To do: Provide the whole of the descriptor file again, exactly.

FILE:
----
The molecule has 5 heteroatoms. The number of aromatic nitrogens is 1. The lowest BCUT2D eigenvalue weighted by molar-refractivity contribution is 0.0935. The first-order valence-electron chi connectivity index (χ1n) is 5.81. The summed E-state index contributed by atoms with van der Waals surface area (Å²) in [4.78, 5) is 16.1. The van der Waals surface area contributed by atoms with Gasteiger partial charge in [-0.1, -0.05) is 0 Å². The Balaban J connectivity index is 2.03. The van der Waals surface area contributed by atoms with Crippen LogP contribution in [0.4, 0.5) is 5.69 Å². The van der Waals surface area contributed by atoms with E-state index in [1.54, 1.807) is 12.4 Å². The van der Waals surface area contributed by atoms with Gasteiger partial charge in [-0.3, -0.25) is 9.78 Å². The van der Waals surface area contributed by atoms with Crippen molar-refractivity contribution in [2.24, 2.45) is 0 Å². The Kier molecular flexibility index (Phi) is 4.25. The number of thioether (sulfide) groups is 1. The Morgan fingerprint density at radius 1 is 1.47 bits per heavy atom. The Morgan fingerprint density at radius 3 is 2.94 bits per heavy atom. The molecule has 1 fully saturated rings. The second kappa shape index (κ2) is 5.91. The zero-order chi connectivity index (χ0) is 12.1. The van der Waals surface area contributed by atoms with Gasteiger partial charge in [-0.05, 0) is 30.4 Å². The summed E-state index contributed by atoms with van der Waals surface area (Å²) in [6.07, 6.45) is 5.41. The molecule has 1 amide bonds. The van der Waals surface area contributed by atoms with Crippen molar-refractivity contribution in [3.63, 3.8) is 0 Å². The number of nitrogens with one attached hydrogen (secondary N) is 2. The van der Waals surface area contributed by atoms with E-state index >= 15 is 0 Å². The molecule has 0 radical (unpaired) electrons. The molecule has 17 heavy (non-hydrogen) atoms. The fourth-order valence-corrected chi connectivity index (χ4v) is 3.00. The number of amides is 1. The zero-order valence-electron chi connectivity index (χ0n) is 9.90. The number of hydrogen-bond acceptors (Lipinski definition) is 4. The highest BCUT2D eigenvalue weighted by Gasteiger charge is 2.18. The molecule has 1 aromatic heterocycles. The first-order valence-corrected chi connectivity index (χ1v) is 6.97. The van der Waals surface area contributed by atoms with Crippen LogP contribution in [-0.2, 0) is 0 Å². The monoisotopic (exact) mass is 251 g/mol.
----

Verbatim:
The molecule has 5 heteroatoms. The number of aromatic nitrogens is 1. The lowest BCUT2D eigenvalue weighted by molar-refractivity contribution is 0.0935. The first-order valence-electron chi connectivity index (χ1n) is 5.81. The summed E-state index contributed by atoms with van der Waals surface area (Å²) in [4.78, 5) is 16.1. The van der Waals surface area contributed by atoms with Gasteiger partial charge in [-0.1, -0.05) is 0 Å². The Balaban J connectivity index is 2.03. The van der Waals surface area contributed by atoms with Crippen LogP contribution in [0.4, 0.5) is 5.69 Å². The van der Waals surface area contributed by atoms with E-state index in [1.54, 1.807) is 12.4 Å². The van der Waals surface area contributed by atoms with Gasteiger partial charge in [-0.3, -0.25) is 9.78 Å². The van der Waals surface area contributed by atoms with Crippen molar-refractivity contribution in [2.24, 2.45) is 0 Å². The Kier molecular flexibility index (Phi) is 4.25. The number of thioether (sulfide) groups is 1. The Morgan fingerprint density at radius 1 is 1.47 bits per heavy atom. The Morgan fingerprint density at radius 3 is 2.94 bits per heavy atom. The molecule has 1 fully saturated rings. The second kappa shape index (κ2) is 5.91. The zero-order chi connectivity index (χ0) is 12.1. The van der Waals surface area contributed by atoms with Gasteiger partial charge in [-0.05, 0) is 30.4 Å². The summed E-state index contributed by atoms with van der Waals surface area (Å²) in [6.07, 6.45) is 5.41. The molecule has 1 amide bonds. The van der Waals surface area contributed by atoms with Crippen molar-refractivity contribution in [3.63, 3.8) is 0 Å². The number of nitrogens with one attached hydrogen (secondary N) is 2. The van der Waals surface area contributed by atoms with E-state index >= 15 is 0 Å². The molecule has 0 radical (unpaired) electrons. The molecule has 17 heavy (non-hydrogen) atoms. The fourth-order valence-corrected chi connectivity index (χ4v) is 3.00. The number of amides is 1. The zero-order valence-electron chi connectivity index (χ0n) is 9.90. The number of hydrogen-bond acceptors (Lipinski definition) is 4. The highest BCUT2D eigenvalue weighted by Gasteiger charge is 2.18. The molecule has 1 aromatic heterocycles. The first-order valence-corrected chi connectivity index (χ1v) is 6.97. The van der Waals surface area contributed by atoms with Crippen LogP contribution in [-0.2, 0) is 0 Å². The monoisotopic (exact) mass is 251 g/mol.